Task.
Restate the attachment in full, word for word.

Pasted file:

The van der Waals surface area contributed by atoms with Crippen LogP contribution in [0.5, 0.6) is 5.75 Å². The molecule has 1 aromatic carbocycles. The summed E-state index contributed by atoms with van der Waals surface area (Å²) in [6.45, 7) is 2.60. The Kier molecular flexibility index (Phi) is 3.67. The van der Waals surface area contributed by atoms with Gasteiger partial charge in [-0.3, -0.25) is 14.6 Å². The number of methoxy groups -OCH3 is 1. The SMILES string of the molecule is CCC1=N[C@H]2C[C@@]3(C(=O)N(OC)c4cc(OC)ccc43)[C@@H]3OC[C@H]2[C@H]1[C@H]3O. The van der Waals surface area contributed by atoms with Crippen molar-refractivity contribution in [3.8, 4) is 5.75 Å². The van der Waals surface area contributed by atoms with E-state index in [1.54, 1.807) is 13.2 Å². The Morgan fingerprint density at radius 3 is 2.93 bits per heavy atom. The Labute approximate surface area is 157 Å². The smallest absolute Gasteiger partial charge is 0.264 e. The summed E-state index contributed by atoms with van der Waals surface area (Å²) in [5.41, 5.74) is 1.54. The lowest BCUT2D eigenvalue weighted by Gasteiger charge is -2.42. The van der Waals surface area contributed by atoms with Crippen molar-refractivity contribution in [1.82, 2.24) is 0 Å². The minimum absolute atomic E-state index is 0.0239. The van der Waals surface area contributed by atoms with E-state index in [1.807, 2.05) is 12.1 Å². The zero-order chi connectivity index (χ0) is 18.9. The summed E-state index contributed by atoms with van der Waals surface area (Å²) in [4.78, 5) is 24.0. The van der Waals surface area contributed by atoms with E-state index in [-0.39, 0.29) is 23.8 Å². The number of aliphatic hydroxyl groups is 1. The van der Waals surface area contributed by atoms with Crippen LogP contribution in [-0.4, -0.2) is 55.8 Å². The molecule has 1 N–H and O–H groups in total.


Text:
The van der Waals surface area contributed by atoms with Crippen LogP contribution in [0.5, 0.6) is 5.75 Å². The molecule has 1 aromatic carbocycles. The summed E-state index contributed by atoms with van der Waals surface area (Å²) in [6.45, 7) is 2.60. The Kier molecular flexibility index (Phi) is 3.67. The van der Waals surface area contributed by atoms with Gasteiger partial charge in [-0.3, -0.25) is 14.6 Å². The number of methoxy groups -OCH3 is 1. The SMILES string of the molecule is CCC1=N[C@H]2C[C@@]3(C(=O)N(OC)c4cc(OC)ccc43)[C@@H]3OC[C@H]2[C@H]1[C@H]3O. The van der Waals surface area contributed by atoms with Crippen molar-refractivity contribution in [3.8, 4) is 5.75 Å². The van der Waals surface area contributed by atoms with E-state index in [1.54, 1.807) is 13.2 Å². The Morgan fingerprint density at radius 3 is 2.93 bits per heavy atom. The Labute approximate surface area is 157 Å². The smallest absolute Gasteiger partial charge is 0.264 e. The summed E-state index contributed by atoms with van der Waals surface area (Å²) in [5.41, 5.74) is 1.54. The lowest BCUT2D eigenvalue weighted by Gasteiger charge is -2.42. The van der Waals surface area contributed by atoms with Crippen molar-refractivity contribution in [1.82, 2.24) is 0 Å². The minimum absolute atomic E-state index is 0.0239. The van der Waals surface area contributed by atoms with E-state index in [1.807, 2.05) is 12.1 Å². The zero-order chi connectivity index (χ0) is 18.9. The summed E-state index contributed by atoms with van der Waals surface area (Å²) in [4.78, 5) is 24.0. The van der Waals surface area contributed by atoms with E-state index in [-0.39, 0.29) is 23.8 Å². The number of aliphatic hydroxyl groups is 1. The van der Waals surface area contributed by atoms with Crippen LogP contribution in [-0.4, -0.2) is 55.8 Å². The molecule has 1 N–H and O–H groups in total.